Monday, August 15, 2011

Scosche myTREK Wireless Pulse monitor

Scosche myTREK Wireless Pulse monitor for iPod and iPhone is one of the newest activity monitors on the market but this one is not relying just on accelerometer data but going back to heart rate monitoring, except this time it is a forearm worn device instead of a chest strap. I am very interested in seeing how the built-in accelerometer filters into total activity energy expenditure. That fact alone is a potential limitation of other arm-worn devices. Price $129.99

WIBC (Wouldn't It Be Cool)- If they could leverage this technology and use a pc driven receiver to monitor more than one device at a time, we might have a killer app/ tech solution for monitoring fitness in schools and gyms (think Suunto, Activio, Polar, Zwphyr, and Ekho's group monitoring solutions).

Click here to explore more of ExerGame Lab's archived posts involving activity monitors.

[Via Kinetic Shift]

Friday, August 12, 2011


NewYu collage

Getting to the state of being the "New You" is often a goal we seek and even the description of this blog is "Where gaming and technology collide for a healthier you!"  This new device (NewYu) is pushing its way onto the busy scene of ubiquitous and pervasive activity-monitors that are user-friendly and intend to impact behavioral outcomes such as physical activity, exercise and nutritional habits.

Click here to explore more of ExerGame Lab's archived posts involving other activity monitors. 

Using industry-first motion detection and advanced pattern recognition technology that detects and identifies specific body movements, the small and lightweight NewYu easily clips anywhere on the torso or to the pocket. The monitor not only tracks basic activities such as walking and running, but also specifically recognizes complex movements like biking, elliptical and step machine, while also capturing data for daily living tasks like cooking, cleaning and shopping. The result – a more accurate view of how many calories are burned based on every movement made throughout the day.
I am interested in seeing how accurate this graphic is in terms of unique features beyond heart rate monitors, armbands and other devices. Considering the app is Android only, they've got to be preparing at least an iOS app in the near future.  Once I get a hold of one, I will let you know how it works and if might be something schools could use.

[Via Kinetic Shift]

Monday, August 8, 2011

Treadmill training (run-simulator) - Outside Interactive

Stay at home and train for the big race on your TV, computer and treadmill [Via Techland]

Whether your pounding the miles for the Boston Marathon or want to hit the Summertime Run in Central Park 10K, the videos intend to give you a feel for the course you'll be on before you're on them.  They even come with "pop-up" style pictures of landmark signs like the one for the Boathouse in Central Park (see screenshot).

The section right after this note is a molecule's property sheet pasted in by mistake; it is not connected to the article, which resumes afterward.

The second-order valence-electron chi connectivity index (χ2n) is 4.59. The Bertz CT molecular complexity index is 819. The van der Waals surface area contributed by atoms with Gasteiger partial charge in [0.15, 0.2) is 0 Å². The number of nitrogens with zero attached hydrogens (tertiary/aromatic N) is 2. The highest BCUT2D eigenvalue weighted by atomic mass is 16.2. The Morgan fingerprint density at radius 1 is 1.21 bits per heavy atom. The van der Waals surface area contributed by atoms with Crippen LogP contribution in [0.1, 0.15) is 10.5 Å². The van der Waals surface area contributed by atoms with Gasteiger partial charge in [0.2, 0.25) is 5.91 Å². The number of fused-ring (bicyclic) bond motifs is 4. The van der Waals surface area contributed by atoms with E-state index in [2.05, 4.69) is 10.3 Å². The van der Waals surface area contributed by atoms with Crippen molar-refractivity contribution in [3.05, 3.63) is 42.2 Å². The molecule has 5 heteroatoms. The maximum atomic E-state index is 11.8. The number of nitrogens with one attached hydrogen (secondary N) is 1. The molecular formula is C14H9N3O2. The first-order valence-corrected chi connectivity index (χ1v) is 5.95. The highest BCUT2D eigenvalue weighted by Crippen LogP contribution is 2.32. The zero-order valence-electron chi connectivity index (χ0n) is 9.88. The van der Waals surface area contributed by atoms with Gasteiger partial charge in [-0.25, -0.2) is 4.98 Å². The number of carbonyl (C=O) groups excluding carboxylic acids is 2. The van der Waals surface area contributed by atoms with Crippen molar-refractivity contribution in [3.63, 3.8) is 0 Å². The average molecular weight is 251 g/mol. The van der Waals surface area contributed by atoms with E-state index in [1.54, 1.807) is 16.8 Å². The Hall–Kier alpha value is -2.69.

Not an exergame but definitely using tech to mediate exercise - in this case using a foot pod to track speed, cadence although if you approach a hill, I don't think the treadmill is tied to the Virtual reality software to increase the incline of your treadmill.  The PC simulator will advise you what setting to adjust your treadmill to approximate the hill.  I know I'd probably adjust for the first few hills, but after that I probably wouldn't.  Woud you keep the suggested pace?
 Check them out -!/OInteractive

If you can't hack a 10 minute mile, the company Outside Interactive suggest you go to the pre-paced DVDs where you can adjust the speed of the footage to match your cadence.

Outside Interactive - Virtual Runner - 90 Second Spot from Gary McNamee on Vimeo.

Outside Interactive - Summertime Run - Central Park - 10K from Gary McNamee on Vimeo.
And for an extra shot of realism, the company is getting set to release its "Virtual Runner" software next month, which consists of a $250 sneaker sensor and computer software that can match the pace of the video to the pace that you're running on the treadmill. The videos will instruct you to adjust the incline on your treadmill to match hilly parts of the courses, too.
Click here to explore more of ExerGame Lab's archived posts involving simulators.

Virtual Relay Exergame

This concept of a connected and social physical experience mediated by technology certainly has lots of exergame potential especially if they end up building in ARG, leader-boards, and game elements.

Virtual relay - DesignBlizzard

How it works
The V.relay is a baton for virtual relays. By connecting and joining to a community website, you could search for relays of your interest, the time you want to start, the team you want to join.
The baton receives the data from the computer and gives a signal when it's time for your turn to run in the team. The GPS signal lets the relay continue on virtually all around the world. And also gives you feedback of the distance/time/heartbeat rate/runners left during your run.
The main aspect or the V.relay is to give people more motivation for exercise by making them feel connected.

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